96
97 /**
98 * A non-strict comparison, checking for inequality.
99 *
100 * The `notEqual` assertion uses the simple inverted comparison operator
101 * (`!=`) to compare the actual and expected arguments. When they aren't
102 * equal, the assertion passes; otherwise, it fails. When it fails, both
103 * actual and expected values are displayed in the test result, in addition
104 * to a given message.
105 *
106 * `equal()` can be used to test equality.
107 *
108 * `notStrictEqual()` can be used to test strict inequality.
109 *
110 * @param actual Object or Expression being tested
111 * @param expected Known comparison value
112 * @param {string} [message] A short description of the assertion
113 */
114 notEqual(actual: any, expected: any, message?: string): void;
115
116 /**
117 * A boolean check, inverse of `ok()` and CommonJS's `assert.ok()`, and
118 * equivalent to JUnit's `assertFalse()`. Passes if the first argument is
119 * falsy.
120 *
121 * `notOk()` requires just one argument. If the argument evaluates to false,
122 * the assertion passes; otherwise, it fails. If a second message argument
123 * is provided, it will be displayed in place of the result.
124 *
125 * @param state Expression being tested
126 * @param {string} [message] A short description of the assertion
127 */
128 notOk(state: any, message?: string): void;
129
130 /**
131 * A strict comparison of an object's own properties, checking for inequality.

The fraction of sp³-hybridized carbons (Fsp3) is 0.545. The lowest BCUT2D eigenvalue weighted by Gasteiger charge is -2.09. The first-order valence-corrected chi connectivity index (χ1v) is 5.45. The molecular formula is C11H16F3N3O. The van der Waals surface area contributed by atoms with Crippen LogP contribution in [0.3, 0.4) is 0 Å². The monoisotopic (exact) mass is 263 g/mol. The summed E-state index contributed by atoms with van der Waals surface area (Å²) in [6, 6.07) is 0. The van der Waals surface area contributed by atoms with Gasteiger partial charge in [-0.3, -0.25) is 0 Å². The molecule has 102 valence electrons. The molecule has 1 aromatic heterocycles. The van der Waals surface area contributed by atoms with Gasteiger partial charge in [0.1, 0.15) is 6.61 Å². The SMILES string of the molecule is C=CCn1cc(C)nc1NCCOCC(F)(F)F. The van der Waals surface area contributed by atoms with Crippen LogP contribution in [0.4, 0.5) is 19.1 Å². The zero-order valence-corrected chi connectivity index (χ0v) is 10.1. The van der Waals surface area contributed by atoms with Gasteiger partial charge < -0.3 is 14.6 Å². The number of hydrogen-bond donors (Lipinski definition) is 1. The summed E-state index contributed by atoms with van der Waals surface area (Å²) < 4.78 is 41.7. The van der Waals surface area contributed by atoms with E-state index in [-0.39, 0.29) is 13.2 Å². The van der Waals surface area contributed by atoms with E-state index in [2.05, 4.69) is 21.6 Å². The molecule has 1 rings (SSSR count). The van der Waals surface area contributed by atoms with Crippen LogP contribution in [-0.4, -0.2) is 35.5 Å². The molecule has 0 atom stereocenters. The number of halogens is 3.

132 *
133 * The `notPropEqual` assertion uses the strict inverted comparison operator
134 * (`!==`) to compare the actual and expected arguments as Objects regarding
135 * only their properties but not their constructors.
136 *
137 * When they aren't equal, the assertion passes; otherwise, it fails. When
138 * it fails, both actual and expected values are displayed in the test
139 * result, in addition to a given message.
140 *
141 * `equal()` can be used to test equality.
142 *
143 * `propEqual()` can be used to test strict equality of an Object properties.
144 *
145 * @param actual Object or Expression being tested
146 * @param expected Known comparison value
147 * @param {string} [message] A short description of the assertion
148 */
149 notPropEqual(actual: any, expected: any, message?: string): void;
150
151 /**
152 * A strict comparison, checking for inequality.
153 *
154 * The `notStrictEqual` assertion uses the strict inverted comparison
155 * operator (`!==`) to compare the actual and expected arguments. When they
156 * aren't equal, the assertion passes; otherwise, it fails. When it fails,
157 * both actual and expected values are displayed in the test result, in
158 * addition to a given message.
159 *
160 * `equal()` can be used to test equality.
161 *
162 * `strictEqual()` can be used to test strict equality.
163 *
164 * @param actual Object or Expression being tested
165 * @param expected Known comparison value
166 * @param {string} [message] A short description of the assertion
167 */
168 notStrictEqual(actual: any, expected: any, message?: string): void;
169
170 /**
171 * A boolean check, equivalent to CommonJS's assert.ok() and JUnit's
172 * assertTrue(). Passes if the first argument is truthy.
173 *
174 * The most basic assertion in QUnit, ok() requires just one argument. If
175 * the argument evaluates to true, the assertion passes; otherwise, it
176 * fails. If a second message argument is provided, it will be displayed in
177 * place of the result.
178 *
179 * @param state Expression being tested
180 * @param {string} message A short description of the assertion
181 */
182 ok(state: any, message?: string): void;
183
184 /**
185 * A strict type and value comparison of an object's own properties.
186 *
187 * The `propEqual()` assertion provides strictly (`===`) comparison of